The exchange rate shows investor confidence in the economy. After all, the "Lafontaine case" is a beautiful example of this.
At the beginning of 1999, the euro began to depreciate steadily against the dollar. According to economic experts, the then German Minister of Finance was to blame Oskar Lafontaine, which advocated lower interest rates in Europe. Lafontaine was convinced that the European economy needed a growth boost in the form of lower interest rates.
Expectations of falling interest rates in Europe have led many investors not to wait and to rather convert their money into dollar assets. That is why the euro depreciated against the dollar.
In March of that year, Lafontaine, after disputes with the Chancellor Schröderem, resigned as Minister of Finance. Following the announcement of his resignation, the euro strengthened immediately.
Robert Holman, Economics (p. 575, 4th edition).
So what happens if we firmly link several different economies to one course? Let's look to the past.
In 1979 EEC countries they have reached an agreement - they will keep their exchange rates stable against each other. In other words, against the US dollar, for example, these currencies moved "with each other", ie if the German mark changed its exchange rate against the dollar, the British pound changed in the same proportion. It was called that European Monetary System (EMS).
Everything went well until one important thing happened - Germany was united in the early 90s. What did that mean? The German government began investing in the economic revival of the eastern federal states. Germany thus ceased to be an exporter of capital, but on the contrary became its importer. Thus, the demand for March increased, which thus began to strengthen strongly. There was therefore a danger that the other currencies of the EMS countries would depreciate. These countries thus had to "defend" their currency (due to the agreed monetary system) by intervening in the currency market and raising interest rates. However, high interest rates also mean a slowdown in investment and lending, which can lead to an economic recession. France, Italy and the United Kingdom that is, rather than risking a recession, they would rather break the 1979 agreement and allow their currencies to devalue, devalue.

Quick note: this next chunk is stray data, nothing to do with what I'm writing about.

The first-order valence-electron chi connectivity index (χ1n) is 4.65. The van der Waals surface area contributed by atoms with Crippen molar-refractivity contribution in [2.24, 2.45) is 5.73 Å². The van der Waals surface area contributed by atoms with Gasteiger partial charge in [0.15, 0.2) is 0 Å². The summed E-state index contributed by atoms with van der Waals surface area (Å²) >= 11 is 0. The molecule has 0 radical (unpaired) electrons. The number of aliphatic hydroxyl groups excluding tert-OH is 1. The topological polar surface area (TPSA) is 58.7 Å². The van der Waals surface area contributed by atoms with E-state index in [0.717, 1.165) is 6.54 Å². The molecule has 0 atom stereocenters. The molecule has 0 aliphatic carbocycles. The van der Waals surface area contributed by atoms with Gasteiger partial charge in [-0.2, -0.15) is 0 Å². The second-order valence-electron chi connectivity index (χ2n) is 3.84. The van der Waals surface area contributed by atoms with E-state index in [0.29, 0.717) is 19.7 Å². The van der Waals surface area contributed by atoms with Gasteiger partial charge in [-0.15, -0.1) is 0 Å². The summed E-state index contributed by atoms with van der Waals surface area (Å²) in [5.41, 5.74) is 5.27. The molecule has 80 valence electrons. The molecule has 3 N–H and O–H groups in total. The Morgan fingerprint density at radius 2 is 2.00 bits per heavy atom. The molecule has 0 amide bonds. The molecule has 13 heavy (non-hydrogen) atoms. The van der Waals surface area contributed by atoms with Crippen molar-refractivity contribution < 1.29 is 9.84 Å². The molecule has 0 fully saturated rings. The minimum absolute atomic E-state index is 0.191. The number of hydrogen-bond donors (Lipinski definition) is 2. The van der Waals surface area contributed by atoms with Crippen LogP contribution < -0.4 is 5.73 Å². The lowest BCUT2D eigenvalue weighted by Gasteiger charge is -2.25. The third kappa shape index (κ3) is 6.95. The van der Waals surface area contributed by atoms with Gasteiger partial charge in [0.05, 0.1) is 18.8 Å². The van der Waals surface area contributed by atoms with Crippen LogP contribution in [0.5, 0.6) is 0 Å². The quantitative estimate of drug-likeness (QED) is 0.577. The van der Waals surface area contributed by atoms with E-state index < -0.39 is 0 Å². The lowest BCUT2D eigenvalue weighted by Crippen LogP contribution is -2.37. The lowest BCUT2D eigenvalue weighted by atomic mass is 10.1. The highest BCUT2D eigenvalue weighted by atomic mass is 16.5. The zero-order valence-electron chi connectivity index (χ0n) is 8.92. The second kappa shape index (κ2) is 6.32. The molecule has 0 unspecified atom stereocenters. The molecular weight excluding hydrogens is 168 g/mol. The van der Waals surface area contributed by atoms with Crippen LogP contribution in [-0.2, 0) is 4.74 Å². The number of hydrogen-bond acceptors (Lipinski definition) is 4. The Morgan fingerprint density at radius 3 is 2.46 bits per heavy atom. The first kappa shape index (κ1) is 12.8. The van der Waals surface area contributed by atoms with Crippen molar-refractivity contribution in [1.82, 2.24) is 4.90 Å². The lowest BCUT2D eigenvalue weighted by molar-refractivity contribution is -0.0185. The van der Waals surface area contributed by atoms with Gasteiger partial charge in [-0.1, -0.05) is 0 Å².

You also see in that parallel with Greece today? Investors lost confidence in the Greek economy after the mismanagement of Greek governments was revealed. They began to flee the country. If Greece had its own currency, it could devalue, the supply of currency would exceed the demand for it, there would be a depreciation and at the same time a reduction in the supply of loan funds in Greece. This would lead to higher interest rates, but at the same time Greece would become a cheap location for tourists and investors due to currency devaluation. The "strength" of the currency would reflect the real economic situation of the country, which would greatly help Greece - it would become cheaper, more attractive, it would attract foreign capital.
But unfortunately, Greece has the euro. The same currency as Germany, one of the largest and most developed economies in the world. It is, of course, in the interest of Germany, as the strongest country in the eurozone, that the euro exchange rate should reflect the situation of the German economy as much as possible. However, the aim of Greece (or the Greek economy) at the moment is for the euro to reflect the economic situation of the Greek economy as much as possible.
Although the euro is the "eurozone" currency, now, in a time of economic downturn, the weakest link in the chain, Greece, is attracting investors' attention. Investors are afraid of its collapse, they do not trust its economy, so they run away from the "Greek euro", thereby weakening its exchange rate, which is very disadvantageous for a strong Germany, which is "undervaluing" the exchange rate.
In times of boom, ie growth, on the other hand, the strongest economy in the euro area, which is usually Germany, is attracting attention. Investors feel confident in the German economy, so they buy the euro, which leads to its appreciation. However, this is disadvantageous for the Greek economy, for example, for which its currency becomes strongly "overvalued", which makes export prices more expensive, for example.
As a result, the common currency can provide us with a stable exchange rate in times of growth, short however, it will always depend on the strongest player in the currency zone. But it is also dangerous for them, because in times of crisis, attention shifts to weaker players in the zone, such as risky economies, and the currency begins to weaken to reflect the economic level of the weakest players, which in extreme cases can lead to a currency crisis, that is, to the sudden and profound fall of the currency.
Of course, the currency crisis can be avoided. Now it costs us over 100 billion euros, something in between 2,5 and 3 trillion crowns. Is it worth it to us?